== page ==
The Spring Festival, or Chinese New Year, is the most important traditional festival in China and is celebrated for fifteen days. There are many customs relating to food, decorations, greetings, and gifts. Here is a daily itinerary for the festival in 2014.
Pre-Chinese New Year Preparations
Worshipping the Kitchen God (23rd of Layue)
Chinese New Year for some people begins on Kitchen God's Day.
In ancient China, governments offered sacrifices to the kitchen god
and prayed for blessings on the 23rd of Layue (腊月the twelfth month of
the lunar year), and common families and boat dwellers did so on 24th
of Layue and 25th of Layue respectively.
\Worshipping the kitchen god has great influence all over China. In
ancient times nearly every family had a kitchen god shrine in their
kitchen. It is said that the kitchen god was authorized by the Jade
Emperor to be in charge of the stove, and thus he is worshipped by
Chinese as the patron god of the family.
In the legend, the kitchen god stays at a family from New Year's Eve,
protecting and supervising the family till the 23rd of Layue, when he
goes to heaven to report to the Jade Emperor the family's
transgressions and good deeds. Therefore families make offerings to him
in order to "bribe” him into reporting good things about the family on
this day. On New Year's Eve, people welcome him home again.
Usually, the shrine at which the kitchen god is sacrificed to is in
the middle of the northern or eastern side of the kitchen. Family
households without such a shrine may attach a painted image of the
kitchen god to the wall. Some paintings contain the kitchen god and a
woman called Grandma Zaowang (the kitchen goddess 灶王奶奶).
Sweeping the Dust(24th of Layue)
There is a folk proverb saying "to clean the house on the 24th of the
month". After worshipping the kitchen god, people become busy with
preparing for the Spring Festival. The period from the 24th of Layue to New Year's Eve is called ‘Days for Welcoming the Spring Festival' or ‘Days for Sweeping the Dust'.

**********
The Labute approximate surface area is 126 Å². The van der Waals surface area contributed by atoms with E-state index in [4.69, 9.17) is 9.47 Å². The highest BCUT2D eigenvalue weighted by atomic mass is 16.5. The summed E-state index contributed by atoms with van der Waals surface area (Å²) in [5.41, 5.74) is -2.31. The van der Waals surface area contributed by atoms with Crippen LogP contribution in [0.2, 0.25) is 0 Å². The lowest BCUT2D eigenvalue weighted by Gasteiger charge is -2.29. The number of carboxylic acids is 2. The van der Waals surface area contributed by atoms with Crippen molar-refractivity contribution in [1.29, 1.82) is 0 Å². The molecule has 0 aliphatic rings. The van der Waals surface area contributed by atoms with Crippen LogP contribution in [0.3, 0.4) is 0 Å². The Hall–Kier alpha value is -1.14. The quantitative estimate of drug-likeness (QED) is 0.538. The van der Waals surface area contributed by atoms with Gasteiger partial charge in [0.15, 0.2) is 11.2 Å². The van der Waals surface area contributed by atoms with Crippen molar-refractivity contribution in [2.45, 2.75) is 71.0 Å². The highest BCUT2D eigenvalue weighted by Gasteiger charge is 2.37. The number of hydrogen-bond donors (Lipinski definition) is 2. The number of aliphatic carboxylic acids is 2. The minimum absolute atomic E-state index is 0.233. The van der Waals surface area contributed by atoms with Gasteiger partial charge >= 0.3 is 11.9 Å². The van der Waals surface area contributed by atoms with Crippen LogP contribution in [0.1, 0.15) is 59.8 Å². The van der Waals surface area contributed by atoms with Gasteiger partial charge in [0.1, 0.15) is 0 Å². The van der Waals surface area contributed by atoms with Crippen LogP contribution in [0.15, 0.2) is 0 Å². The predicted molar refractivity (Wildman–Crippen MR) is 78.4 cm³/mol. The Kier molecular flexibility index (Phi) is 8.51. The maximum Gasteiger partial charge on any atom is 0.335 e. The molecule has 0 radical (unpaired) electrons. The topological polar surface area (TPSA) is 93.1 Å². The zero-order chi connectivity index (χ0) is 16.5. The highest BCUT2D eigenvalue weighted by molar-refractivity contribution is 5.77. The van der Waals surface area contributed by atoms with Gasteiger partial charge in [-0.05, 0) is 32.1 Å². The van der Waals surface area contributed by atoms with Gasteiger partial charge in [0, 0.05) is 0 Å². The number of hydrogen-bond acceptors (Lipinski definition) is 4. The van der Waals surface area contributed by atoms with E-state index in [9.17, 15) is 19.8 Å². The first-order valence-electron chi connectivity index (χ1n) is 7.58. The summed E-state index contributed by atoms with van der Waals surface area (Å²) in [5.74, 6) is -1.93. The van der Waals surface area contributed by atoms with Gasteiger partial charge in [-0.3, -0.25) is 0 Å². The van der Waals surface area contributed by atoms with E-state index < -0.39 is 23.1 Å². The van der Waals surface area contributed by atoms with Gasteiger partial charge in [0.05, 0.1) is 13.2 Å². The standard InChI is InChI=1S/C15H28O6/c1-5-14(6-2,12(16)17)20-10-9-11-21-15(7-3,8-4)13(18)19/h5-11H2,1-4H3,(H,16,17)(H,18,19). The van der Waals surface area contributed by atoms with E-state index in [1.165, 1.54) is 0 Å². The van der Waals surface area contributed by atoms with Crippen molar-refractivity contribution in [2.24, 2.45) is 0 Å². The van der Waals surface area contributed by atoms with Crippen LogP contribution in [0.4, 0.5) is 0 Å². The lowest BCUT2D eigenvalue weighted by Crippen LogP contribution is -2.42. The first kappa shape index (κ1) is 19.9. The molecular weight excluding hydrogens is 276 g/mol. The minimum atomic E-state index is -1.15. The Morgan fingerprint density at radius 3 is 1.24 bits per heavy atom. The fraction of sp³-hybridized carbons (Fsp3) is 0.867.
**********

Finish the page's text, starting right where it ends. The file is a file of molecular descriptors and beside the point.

Sweeping the dust means a thorough cleaning of the house before
Chinese New Year, which is a tradition for Chinese people. During those
days, all family members take part in the house cleaning activities to
create a clean environment to welcome in the New Year, such as cleaning
rooms and the yard, washing all dishes or other kitchen ware, and
Actually sweeping the dust represents a wish to put away old things
and bid farewell to the old year because in Chinese "dust” sounds the
same as "陈” (chen, meaning ‘old and past')
Making Tofu and Welcoming the Jade Emperor (25th of Layue)
Another folk proverb says "make tofu on the 25th”. Nowadays there are some places where people eat doufuzha (豆腐渣 bean curd residue) before New Year's Eve.
It is believed that, after hearing the kitchen god's report, the Jade
Emperor comes down from heaven to see if the reports about family
households are true. Therefore people eat doufuzha to show they
live simply in order to avoid punishment for extravagance. Tofu
residue is not good to eat and people ate it in the old times because
of low productivity. Some Chinese preserve lots of tofu to eat.
Welcoming the Jade Emperor
It is commonly considered that the Jade Emperor will come to earth